He then goes on to attack the band themselves. He calls John Bonham’s solo “boredom refined to torture!” Page’s weaknesses are “awkward transitions, which mar even the masterful ‘Stairway To Heaven,’ and of course the heavy handed approach which make Led Zeppelin record unnatural and forces.” And ripping into Plant, he calls him a “poser, who holds on to the belt buckle of hi slow-slung jeans as though to prompt the fantasies of jaded groupies.” John Paul Jones escapes his attack. It is striking that even at the height of their popularity both Led Zeppelin and their fans were subject to such attacks in the press.
Despite the review, this is one of the better shows from the tour made even more enjoyable with this fantastic new recording. The audience tape only hints at the prowess the band showed this night and the good times they had.
The tape picks up right at the beginning of “Rock And Roll” (the announcement of the “Canadian return of Led Zeppelin” is omitted), and after the segue into “Sick Again” Robert Plant rambles on a bit “amidst the perfect smells that are rising towards the stage, we’re gonna try and maintain coherence ourselves, while you, while you get stoned and stoned and stoned, unless it’s just my nose.”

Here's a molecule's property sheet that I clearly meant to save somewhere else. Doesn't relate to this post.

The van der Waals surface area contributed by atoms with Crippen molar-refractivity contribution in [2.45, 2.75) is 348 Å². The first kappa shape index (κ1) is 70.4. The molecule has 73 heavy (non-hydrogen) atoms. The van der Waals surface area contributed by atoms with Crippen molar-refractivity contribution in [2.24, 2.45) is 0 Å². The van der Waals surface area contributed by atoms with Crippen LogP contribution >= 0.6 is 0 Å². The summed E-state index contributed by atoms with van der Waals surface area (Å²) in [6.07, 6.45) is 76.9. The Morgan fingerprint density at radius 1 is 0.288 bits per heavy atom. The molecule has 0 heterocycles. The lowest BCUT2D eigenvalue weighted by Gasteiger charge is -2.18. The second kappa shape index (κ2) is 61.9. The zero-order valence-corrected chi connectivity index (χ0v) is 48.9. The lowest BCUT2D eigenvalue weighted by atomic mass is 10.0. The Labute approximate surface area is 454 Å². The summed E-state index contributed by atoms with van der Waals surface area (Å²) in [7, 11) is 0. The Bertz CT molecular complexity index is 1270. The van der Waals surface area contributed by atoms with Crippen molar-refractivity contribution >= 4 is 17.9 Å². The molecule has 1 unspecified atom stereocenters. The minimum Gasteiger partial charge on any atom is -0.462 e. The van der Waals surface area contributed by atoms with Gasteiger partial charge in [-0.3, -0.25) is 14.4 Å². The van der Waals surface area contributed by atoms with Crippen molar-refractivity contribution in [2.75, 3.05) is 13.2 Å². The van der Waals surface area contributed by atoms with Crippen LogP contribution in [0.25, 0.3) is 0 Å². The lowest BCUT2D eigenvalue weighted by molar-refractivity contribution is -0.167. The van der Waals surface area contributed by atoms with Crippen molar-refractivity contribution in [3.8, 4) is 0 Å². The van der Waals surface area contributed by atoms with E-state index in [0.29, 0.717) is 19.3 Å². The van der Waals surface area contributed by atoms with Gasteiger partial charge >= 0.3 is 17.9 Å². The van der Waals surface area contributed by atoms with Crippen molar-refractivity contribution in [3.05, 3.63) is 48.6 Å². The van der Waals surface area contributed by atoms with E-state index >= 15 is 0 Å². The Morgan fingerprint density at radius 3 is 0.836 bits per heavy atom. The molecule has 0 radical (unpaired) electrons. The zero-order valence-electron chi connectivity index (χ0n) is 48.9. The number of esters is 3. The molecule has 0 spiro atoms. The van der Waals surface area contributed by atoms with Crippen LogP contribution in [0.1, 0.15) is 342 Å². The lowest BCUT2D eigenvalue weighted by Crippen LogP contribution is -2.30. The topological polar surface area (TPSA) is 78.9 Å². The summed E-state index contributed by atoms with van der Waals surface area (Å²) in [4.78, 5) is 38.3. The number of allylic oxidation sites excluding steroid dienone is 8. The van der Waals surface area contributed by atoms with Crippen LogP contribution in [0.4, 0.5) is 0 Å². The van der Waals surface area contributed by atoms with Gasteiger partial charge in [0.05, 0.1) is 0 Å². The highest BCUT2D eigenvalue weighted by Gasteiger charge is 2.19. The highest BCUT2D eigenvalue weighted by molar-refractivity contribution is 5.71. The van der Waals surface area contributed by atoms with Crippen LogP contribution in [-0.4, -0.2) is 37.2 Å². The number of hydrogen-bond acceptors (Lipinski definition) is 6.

“Over The Hills And Far Away” from Houses Of The Holy follows, sounding extremely fluent in the song’s improvised middle section. This is one of the songs that really improved as the tour progressed from the disjointed versions in Chicago.
Page’s adventurous spirit can be heard in the following song “In My Time Of Dying.” Although the arrangement of this piece normally remained the same from night to night, at about the seven minute mark Page throws in a reference to a tune who wrote in 1970 titled “Flashing Lights” which appeared on the Lord Such And Heavy Friends album. He also throws in a short reference to the unreleased “Jennings Farm Blues” here as he does in the “Flashing Lights” studio recording.